Activists on both sides of the crude oil export ban are making their final pitches to lawmakers before the House votes on lifting the restriction later this week.
Letters supporting and opposing lifting the ban have poured into Congress ahead of Friday’s vote on the matter. Green groups, industry associations and conservative political groups have said they will score members’ votes on Rep. Joe BartonJoe Linus BartonRep. Ron Wright dies after contracting COVID-19 Biden's gain is Democratic baseball's loss with Cedric Richmond Bottom line MORE’s (R-Texas) bill or amendments to it.
A coalition of oil groups, including the American Petroleum Institute and the Independent Petroleum Association of America, encouraged House leaders on Tuesday to support lifting the 40-year-old ban.
“Lifting the ban on U.S. oil exports will offer our global allies and trading partners an alternative source of energy, shrink global dependence on oil sourced from hostile regimes, and put America on level fitting with all other producing nations,” the letter said.
In a letter to members on Thursday, the National Association of Manufacturers said the crude oil issue will constitute a key vote this year, writing that lifting the ban would “place the U.S. into compliance with its international commitments and send a strong message to the global community that we intend to honor the basic rules of the global economy.”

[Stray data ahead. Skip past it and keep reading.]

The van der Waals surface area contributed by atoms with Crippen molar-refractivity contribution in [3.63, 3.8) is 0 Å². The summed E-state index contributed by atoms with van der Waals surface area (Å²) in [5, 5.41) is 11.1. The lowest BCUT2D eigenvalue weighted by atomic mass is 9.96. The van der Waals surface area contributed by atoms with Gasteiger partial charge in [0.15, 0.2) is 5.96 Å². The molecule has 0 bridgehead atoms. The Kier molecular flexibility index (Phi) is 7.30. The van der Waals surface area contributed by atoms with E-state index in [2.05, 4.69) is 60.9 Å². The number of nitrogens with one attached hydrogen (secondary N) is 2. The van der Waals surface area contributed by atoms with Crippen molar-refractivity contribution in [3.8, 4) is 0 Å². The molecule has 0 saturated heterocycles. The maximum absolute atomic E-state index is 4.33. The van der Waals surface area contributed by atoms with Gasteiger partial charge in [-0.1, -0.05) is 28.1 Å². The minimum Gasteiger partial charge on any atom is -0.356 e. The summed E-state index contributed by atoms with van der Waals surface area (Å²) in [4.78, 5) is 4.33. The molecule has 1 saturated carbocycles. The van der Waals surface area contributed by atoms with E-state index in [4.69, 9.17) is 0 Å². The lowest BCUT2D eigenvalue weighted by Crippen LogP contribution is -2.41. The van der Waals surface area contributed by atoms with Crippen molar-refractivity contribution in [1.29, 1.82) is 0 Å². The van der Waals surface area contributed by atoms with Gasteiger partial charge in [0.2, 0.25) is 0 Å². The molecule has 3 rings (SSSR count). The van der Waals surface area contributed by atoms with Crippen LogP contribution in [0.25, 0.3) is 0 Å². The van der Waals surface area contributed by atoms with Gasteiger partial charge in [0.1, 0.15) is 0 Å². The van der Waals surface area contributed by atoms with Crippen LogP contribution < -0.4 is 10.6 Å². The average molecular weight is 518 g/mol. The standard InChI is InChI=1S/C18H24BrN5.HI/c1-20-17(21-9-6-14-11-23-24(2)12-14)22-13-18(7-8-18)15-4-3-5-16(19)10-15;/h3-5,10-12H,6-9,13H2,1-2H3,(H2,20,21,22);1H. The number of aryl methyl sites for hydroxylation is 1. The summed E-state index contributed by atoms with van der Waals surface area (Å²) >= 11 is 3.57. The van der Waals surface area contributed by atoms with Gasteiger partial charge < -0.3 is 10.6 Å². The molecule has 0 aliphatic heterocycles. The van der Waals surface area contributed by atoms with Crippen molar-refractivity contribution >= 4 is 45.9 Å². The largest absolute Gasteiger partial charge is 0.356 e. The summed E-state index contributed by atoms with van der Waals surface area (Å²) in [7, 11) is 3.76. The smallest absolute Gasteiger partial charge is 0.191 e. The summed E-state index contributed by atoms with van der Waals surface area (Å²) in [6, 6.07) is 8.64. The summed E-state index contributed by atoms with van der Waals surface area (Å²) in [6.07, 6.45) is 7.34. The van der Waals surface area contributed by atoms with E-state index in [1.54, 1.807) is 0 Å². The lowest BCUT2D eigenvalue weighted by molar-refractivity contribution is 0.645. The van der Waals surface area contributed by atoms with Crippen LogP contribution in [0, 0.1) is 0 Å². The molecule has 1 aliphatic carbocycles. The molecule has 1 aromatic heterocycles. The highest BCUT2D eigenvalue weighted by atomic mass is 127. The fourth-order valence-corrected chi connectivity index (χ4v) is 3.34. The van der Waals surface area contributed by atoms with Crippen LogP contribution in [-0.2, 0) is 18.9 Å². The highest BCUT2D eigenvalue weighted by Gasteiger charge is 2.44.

The House will vote on the export ban this Friday, and a group of senators is hoping to bring the bill to the floor there soon. The White House has promised to veto the House bill, but supporters hope to find a compromise that will win its support.
Green groups praised Obama’s Wednesday veto threat. In a letter to lawmakers, 42 such organizations said lifting the ban would have a dire impact on the environment.
“There is no doubt that repealing or weakening current law, which forbids crude oil from being exported, will significantly increase climate-disrupting carbon pollution at a time when leading scientists and world leaders agree we must urgently reduce these emissions,” the groups wrote.
In a separate letter, the League of Conservation Voters called the bill a “massive giveaway to Big Oil at the expense of America consumers.” The group said it will score lawmakers’ votes.
Heritage Action, which opposes a provision in the bill boosting payments for unionized maritime shipping companies, was urging members Thursday to vote for an amendment stripping funding from the bill.
"Rather than passing a strong, principled free-market energy bill, [leadership] allowed the debate to become entangled in a half-billion dollar buyoff for Democrat votes,” spokesman Dan Holler said. “It puts good members in a bad position and distracts from yet another important debate."